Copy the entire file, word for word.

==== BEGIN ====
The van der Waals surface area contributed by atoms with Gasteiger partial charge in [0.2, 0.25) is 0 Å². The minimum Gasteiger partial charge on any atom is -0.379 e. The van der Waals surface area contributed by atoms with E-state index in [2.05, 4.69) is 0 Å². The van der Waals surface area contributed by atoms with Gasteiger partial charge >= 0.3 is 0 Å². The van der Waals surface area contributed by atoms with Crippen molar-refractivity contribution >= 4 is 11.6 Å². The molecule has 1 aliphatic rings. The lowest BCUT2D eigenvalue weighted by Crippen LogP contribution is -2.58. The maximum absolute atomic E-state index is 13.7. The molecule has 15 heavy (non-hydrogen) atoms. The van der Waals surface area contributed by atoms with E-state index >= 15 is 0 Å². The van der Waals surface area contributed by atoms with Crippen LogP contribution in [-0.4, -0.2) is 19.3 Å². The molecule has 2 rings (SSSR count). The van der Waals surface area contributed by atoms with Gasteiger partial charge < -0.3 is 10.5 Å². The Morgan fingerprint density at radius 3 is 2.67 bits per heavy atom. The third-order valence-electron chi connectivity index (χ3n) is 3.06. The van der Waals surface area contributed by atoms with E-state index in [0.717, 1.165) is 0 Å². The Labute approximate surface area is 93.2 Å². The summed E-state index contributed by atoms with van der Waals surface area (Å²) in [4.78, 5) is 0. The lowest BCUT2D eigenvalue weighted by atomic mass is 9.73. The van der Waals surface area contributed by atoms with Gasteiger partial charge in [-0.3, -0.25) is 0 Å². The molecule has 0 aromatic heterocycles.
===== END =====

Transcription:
The van der Waals surface area contributed by atoms with Gasteiger partial charge in [0.2, 0.25) is 0 Å². The minimum Gasteiger partial charge on any atom is -0.379 e. The van der Waals surface area contributed by atoms with E-state index in [2.05, 4.69) is 0 Å². The van der Waals surface area contributed by atoms with Gasteiger partial charge >= 0.3 is 0 Å². The van der Waals surface area contributed by atoms with Crippen molar-refractivity contribution >= 4 is 11.6 Å². The molecule has 1 aliphatic rings. The lowest BCUT2D eigenvalue weighted by Crippen LogP contribution is -2.58. The maximum absolute atomic E-state index is 13.7. The molecule has 15 heavy (non-hydrogen) atoms. The van der Waals surface area contributed by atoms with E-state index >= 15 is 0 Å². The van der Waals surface area contributed by atoms with Crippen LogP contribution in [-0.4, -0.2) is 19.3 Å². The molecule has 2 rings (SSSR count). The van der Waals surface area contributed by atoms with Gasteiger partial charge < -0.3 is 10.5 Å². The Morgan fingerprint density at radius 3 is 2.67 bits per heavy atom. The third-order valence-electron chi connectivity index (χ3n) is 3.06. The van der Waals surface area contributed by atoms with E-state index in [0.717, 1.165) is 0 Å². The Labute approximate surface area is 93.2 Å². The summed E-state index contributed by atoms with van der Waals surface area (Å²) in [4.78, 5) is 0. The lowest BCUT2D eigenvalue weighted by atomic mass is 9.73. The van der Waals surface area contributed by atoms with Gasteiger partial charge in [-0.3, -0.25) is 0 Å². The molecule has 0 aromatic heterocycles.